“The U.S. Senate’s vote today to pass a paid sick days budget amendment is a milestone and sign of progress in establishing family friendly workplace policies at the federal level. To see 61 senators – Democrats and Republicans – go on record in support of paid sick days is a clear sign that elected officials are hearing from their constituents and taking note of the many cities and states that are adopting paid sick days laws, which are working well for businesses, economies, workers and families. This is a testament to all of the great work happening nationwide to increase access to this common sense policy, which is still out of reach for the nearly 43 million workers in this country who cannot earn a single paid sick day.
The National Partnership commends Senator Murray (D – Wash.) for championing the amendment and the senators who stood up for families, businesses and our economy today by voting for it. We encourage all of them to co-sponsor and support the Healthy Families Act, which would establish the national paid sick days standard the country needs. Twenty-one* jurisdictions now have, or will soon have, laws that guarantee paid sick days, but too many workers and their families still struggle without them, despite the fact that 81 percent of voters say they want lawmakers to consider new laws like paid sick days. It is past time for members of Congress to show that they understand, just as some senators did today, by passing the Healthy Families Act and making sure today’s vote is not empty symbolism.”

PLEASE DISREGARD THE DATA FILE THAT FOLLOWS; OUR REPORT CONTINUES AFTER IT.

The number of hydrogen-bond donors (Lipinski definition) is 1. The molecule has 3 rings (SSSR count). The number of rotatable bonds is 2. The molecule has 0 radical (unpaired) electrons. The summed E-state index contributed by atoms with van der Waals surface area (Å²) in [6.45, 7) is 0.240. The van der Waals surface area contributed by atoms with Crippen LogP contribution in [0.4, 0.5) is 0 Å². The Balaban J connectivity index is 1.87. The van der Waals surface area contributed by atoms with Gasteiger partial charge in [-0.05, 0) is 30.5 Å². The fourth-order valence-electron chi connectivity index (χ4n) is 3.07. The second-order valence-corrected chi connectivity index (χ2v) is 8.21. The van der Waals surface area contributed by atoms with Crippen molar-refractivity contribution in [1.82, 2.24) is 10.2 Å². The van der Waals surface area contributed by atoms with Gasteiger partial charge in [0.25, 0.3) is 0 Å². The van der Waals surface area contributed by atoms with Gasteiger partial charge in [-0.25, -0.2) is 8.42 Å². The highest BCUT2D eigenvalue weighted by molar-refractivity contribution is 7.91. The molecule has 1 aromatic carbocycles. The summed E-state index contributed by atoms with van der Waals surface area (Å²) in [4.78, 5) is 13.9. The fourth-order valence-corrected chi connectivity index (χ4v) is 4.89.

The National Partnership convenes a broad and diverse coalition that supports the Healthy Families Act. More information can be found at www.PaidSickDays.org.
* Paid sick days laws are or will soon be in place in 21 jurisdictions across the country. Three states: Connecticut (enacted 2011, effective 2012), California (enacted 2014, effective 2015) and Massachusetts (enacted 2014, effective 2015). And 18 cities: San Francisco (enacted 2006, effective 2007) and Oakland (enacted 2014, effective 2015), Calif.; Washington, D.C. (enacted and effective 2008 and expanded 2014); Seattle (enacted 2011, effective 2012) and Tacoma (enacted 2015, effective 2016), Wash.; Portland (enacted 2013, effective 2014) and Eugene (enacted 2014, effective 2015), Ore.; New York City (enacted 2013, expanded and effective 2014); Bloomfield (enacted and effective 2015), East Orange, Irvington, Jersey City, Montclair, Newark, Paterson, Passaic and Trenton, N.J. (all enacted in 2013 and 2014, effective in 2014 or 2015); and Philadelphia, Pa. (enacted and effective 2015).